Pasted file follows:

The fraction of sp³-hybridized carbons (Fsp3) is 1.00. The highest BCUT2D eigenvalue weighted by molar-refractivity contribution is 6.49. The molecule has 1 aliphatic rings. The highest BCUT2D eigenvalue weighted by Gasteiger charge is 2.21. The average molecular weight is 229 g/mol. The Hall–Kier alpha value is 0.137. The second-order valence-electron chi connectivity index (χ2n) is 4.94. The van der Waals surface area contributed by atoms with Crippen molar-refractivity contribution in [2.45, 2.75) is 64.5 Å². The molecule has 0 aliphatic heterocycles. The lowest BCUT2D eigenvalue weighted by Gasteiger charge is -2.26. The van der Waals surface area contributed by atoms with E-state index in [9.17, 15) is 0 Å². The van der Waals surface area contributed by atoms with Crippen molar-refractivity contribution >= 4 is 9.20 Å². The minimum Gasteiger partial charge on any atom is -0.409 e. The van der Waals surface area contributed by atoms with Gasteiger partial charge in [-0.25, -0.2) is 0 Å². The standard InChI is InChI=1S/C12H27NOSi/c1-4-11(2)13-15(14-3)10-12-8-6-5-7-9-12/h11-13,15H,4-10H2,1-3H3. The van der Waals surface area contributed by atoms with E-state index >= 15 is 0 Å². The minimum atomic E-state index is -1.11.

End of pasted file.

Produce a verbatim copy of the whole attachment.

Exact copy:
The fraction of sp³-hybridized carbons (Fsp3) is 1.00. The highest BCUT2D eigenvalue weighted by molar-refractivity contribution is 6.49. The molecule has 1 aliphatic rings. The highest BCUT2D eigenvalue weighted by Gasteiger charge is 2.21. The average molecular weight is 229 g/mol. The Hall–Kier alpha value is 0.137. The second-order valence-electron chi connectivity index (χ2n) is 4.94. The van der Waals surface area contributed by atoms with Crippen molar-refractivity contribution in [2.45, 2.75) is 64.5 Å². The molecule has 0 aliphatic heterocycles. The lowest BCUT2D eigenvalue weighted by Gasteiger charge is -2.26. The van der Waals surface area contributed by atoms with E-state index in [9.17, 15) is 0 Å². The van der Waals surface area contributed by atoms with Crippen molar-refractivity contribution >= 4 is 9.20 Å². The minimum Gasteiger partial charge on any atom is -0.409 e. The van der Waals surface area contributed by atoms with Gasteiger partial charge in [-0.25, -0.2) is 0 Å². The standard InChI is InChI=1S/C12H27NOSi/c1-4-11(2)13-15(14-3)10-12-8-6-5-7-9-12/h11-13,15H,4-10H2,1-3H3. The van der Waals surface area contributed by atoms with E-state index >= 15 is 0 Å². The minimum atomic E-state index is -1.11.